The Problem with Bonds
The Problem with Bonds
The bond markets of most western democracies have encountered significant inflationary headwinds in 2022 brought on by nascent inflation, of both the cost-push and demand-pull variety. Covid and its aftermath saw supply chains that reached deep into China and elsewhere become constrained and wages pressures increase. As price pressures have been passed on to end consumers, the risk of inflationary expectations becoming unanchored have increased and this has exercised the collective mind of central bankers the world over.
As the world has opened up post-Covid, stronger demand has intersected with less supply as geo-political tensions between Russia and the Ukraine have manifested into reality. The supply of food, fertiliser and energy as a result is particularly problematical. Even if a speedy resolution occurs between Russia and Ukraine, a rapprochement between Russia and the West will be a long time coming, thus adding ongoing structural price pressure on natural gas, oil and agricultural commodities.
Rising food and energy prices permeate all economic corners, inhibiting growth while putting ongoing upward pressure on bond yields. In highly interest rate sensitive economies carrying unprecedented levels of debt, we will discover how resilient these economies are.
For bond investors, this is not the full extent of headwinds, as central banks are winding back Covid-induced stimulus, meaning that one of the most significant buyers of bonds in the past two years will become sellers.
Another significant buyer for the past twenty years has been the rapid growth of index investing, or passive investment. Passive investing is indifferent to price - as passive funds have grown enormously, they are required to be fully invested in the indices they seek to replicate.
It is easy to discount the impact this forty year bull market in bonds has had on the growth of the passive bond industry. As yields decline, passive strategies offer a cost-effective exposure to such lower yields. When, for example the ten year US Treasury bond yielded as low as 0.50%, it becomes problematic for active bond managers to charge a management fee of, say, 0.20%.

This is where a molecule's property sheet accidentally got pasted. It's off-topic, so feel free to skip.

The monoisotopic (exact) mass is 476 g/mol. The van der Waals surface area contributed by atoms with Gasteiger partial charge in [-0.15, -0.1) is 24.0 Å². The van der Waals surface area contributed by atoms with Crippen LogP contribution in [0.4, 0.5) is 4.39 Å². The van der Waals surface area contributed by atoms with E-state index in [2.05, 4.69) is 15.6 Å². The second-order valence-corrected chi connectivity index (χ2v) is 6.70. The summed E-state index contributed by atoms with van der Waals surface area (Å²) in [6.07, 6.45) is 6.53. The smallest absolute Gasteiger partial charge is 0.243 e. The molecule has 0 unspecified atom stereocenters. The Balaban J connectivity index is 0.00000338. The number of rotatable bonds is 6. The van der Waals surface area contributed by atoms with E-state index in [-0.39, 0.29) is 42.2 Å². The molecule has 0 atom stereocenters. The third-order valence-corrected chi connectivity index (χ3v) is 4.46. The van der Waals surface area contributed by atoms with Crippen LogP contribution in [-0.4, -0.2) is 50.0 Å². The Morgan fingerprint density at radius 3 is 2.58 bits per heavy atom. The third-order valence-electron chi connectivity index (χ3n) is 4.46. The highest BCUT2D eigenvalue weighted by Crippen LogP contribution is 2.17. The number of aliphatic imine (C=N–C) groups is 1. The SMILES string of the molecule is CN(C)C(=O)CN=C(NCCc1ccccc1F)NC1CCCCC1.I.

While the microeconomic and geopolitical pressures on the direction of bond yields are both highly significant, bond markets around the world also have what could best be described as a “mathematical problem”.
As global debt levels have significantly increased in this millennia, so too have the durations of bond indices. Consider the following:
All other things being equal, if an investor in any of the above indices began investing in 2005, they now have an exposure to a much longer duration product than they initially invested in, as yields declined to levels that have never before been witnessed by history. The ten-year US Treasury bond yielded 4.48% on March 31, 2005. At March 31, 2022, the same bond yielded 2.33%.
This is a significant asymmetry. As bond yields have declined, index investors have experienced a lengthening in their duration exposure as governments issue more bonds, meaning that when bond yields rise, they lose more than the returns they gained when yields were declining.
Further compounding this risk to passive bond investing is the non-linear relationship between bond yields and bond prices.
What this means is that a buyer of a ten-year Treasury bond at 0.50% loses 18% of their investment if sold at 2.50% (approximately where the yield is today). At 5.00% (still below the current US inflation rate), that loss is 37%. While these prices do not allow for time decay, the magnitude of such losses is enormous when compared to running yields. It beggars belief that income-dependent passive bond investors would be willing to sustain such losses without redeeming their investment.
Yield curves are also inverting at the beginning of an interest rate tightening cycle, which is highly irregular and reflects a slowing growth environment coupled with rising inflation and interest rates. Such inversion also signifies a decline in bank credit creation due to long-term interest rates being lower than short term interest rates. This is a worst case scenario, and indicates a lack of economic resilience within the major economies of the world.
If structural inflation pressures persist, and central banks are forced to continue increasing official interest rates, passive index bond funds will continue to suffer negative performance. As developed world populations continue to age, they will be forced to redeem their passive exposures. That said, ageing populations is an oft factored reason by central bakers for lower rate trajectory cycles going forward. Witness Australia’s RBA Governor Phillip Lowe’s statements in this regard.
Just as passive bond funds are indifferent to price when buying index exposures, they are just as indifferent to price when they experience outflows. This “mathematical bond problem” could be the biggest problem of all if passive bond fund buyers become sellers. Other than central banks (who are currently signalling a willingness to reduce the size of their balance sheets), there are few natural buyers of bonds.
As the chart below from Minack Advisors shows, the US Treasury will need them.
Especially if passive bond funds turn from buyer to seller.